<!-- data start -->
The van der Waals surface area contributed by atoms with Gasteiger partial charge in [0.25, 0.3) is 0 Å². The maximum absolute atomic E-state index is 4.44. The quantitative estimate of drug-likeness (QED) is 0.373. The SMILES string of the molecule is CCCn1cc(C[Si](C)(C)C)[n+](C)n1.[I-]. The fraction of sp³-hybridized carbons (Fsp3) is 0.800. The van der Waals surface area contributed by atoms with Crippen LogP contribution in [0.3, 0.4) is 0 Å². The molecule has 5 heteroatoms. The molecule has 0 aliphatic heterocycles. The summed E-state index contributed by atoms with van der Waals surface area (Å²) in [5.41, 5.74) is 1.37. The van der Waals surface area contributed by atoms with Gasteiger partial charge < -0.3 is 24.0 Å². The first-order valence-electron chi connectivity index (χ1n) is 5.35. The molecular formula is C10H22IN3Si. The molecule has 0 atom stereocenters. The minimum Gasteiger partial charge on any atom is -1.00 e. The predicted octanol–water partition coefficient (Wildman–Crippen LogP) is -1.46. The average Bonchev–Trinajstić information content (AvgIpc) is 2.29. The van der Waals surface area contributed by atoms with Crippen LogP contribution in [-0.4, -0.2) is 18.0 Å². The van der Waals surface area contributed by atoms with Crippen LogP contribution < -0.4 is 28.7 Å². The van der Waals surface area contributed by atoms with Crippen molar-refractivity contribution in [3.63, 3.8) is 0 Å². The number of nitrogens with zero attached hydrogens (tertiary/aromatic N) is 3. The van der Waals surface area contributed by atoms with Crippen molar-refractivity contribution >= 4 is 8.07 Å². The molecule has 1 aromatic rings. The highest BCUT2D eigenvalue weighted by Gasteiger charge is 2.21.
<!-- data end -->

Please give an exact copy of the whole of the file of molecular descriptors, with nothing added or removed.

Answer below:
The van der Waals surface area contributed by atoms with Gasteiger partial charge in [0.25, 0.3) is 0 Å². The maximum absolute atomic E-state index is 4.44. The quantitative estimate of drug-likeness (QED) is 0.373. The SMILES string of the molecule is CCCn1cc(C[Si](C)(C)C)[n+](C)n1.[I-]. The fraction of sp³-hybridized carbons (Fsp3) is 0.800. The van der Waals surface area contributed by atoms with Crippen LogP contribution in [0.3, 0.4) is 0 Å². The molecule has 5 heteroatoms. The molecule has 0 aliphatic heterocycles. The summed E-state index contributed by atoms with van der Waals surface area (Å²) in [5.41, 5.74) is 1.37. The van der Waals surface area contributed by atoms with Gasteiger partial charge < -0.3 is 24.0 Å². The first-order valence-electron chi connectivity index (χ1n) is 5.35. The molecular formula is C10H22IN3Si. The molecule has 0 atom stereocenters. The minimum Gasteiger partial charge on any atom is -1.00 e. The predicted octanol–water partition coefficient (Wildman–Crippen LogP) is -1.46. The average Bonchev–Trinajstić information content (AvgIpc) is 2.29. The van der Waals surface area contributed by atoms with Crippen LogP contribution in [-0.4, -0.2) is 18.0 Å². The van der Waals surface area contributed by atoms with Crippen LogP contribution < -0.4 is 28.7 Å². The van der Waals surface area contributed by atoms with Crippen molar-refractivity contribution in [3.63, 3.8) is 0 Å². The number of nitrogens with zero attached hydrogens (tertiary/aromatic N) is 3. The van der Waals surface area contributed by atoms with Crippen molar-refractivity contribution >= 4 is 8.07 Å². The molecule has 1 aromatic rings. The highest BCUT2D eigenvalue weighted by Gasteiger charge is 2.21.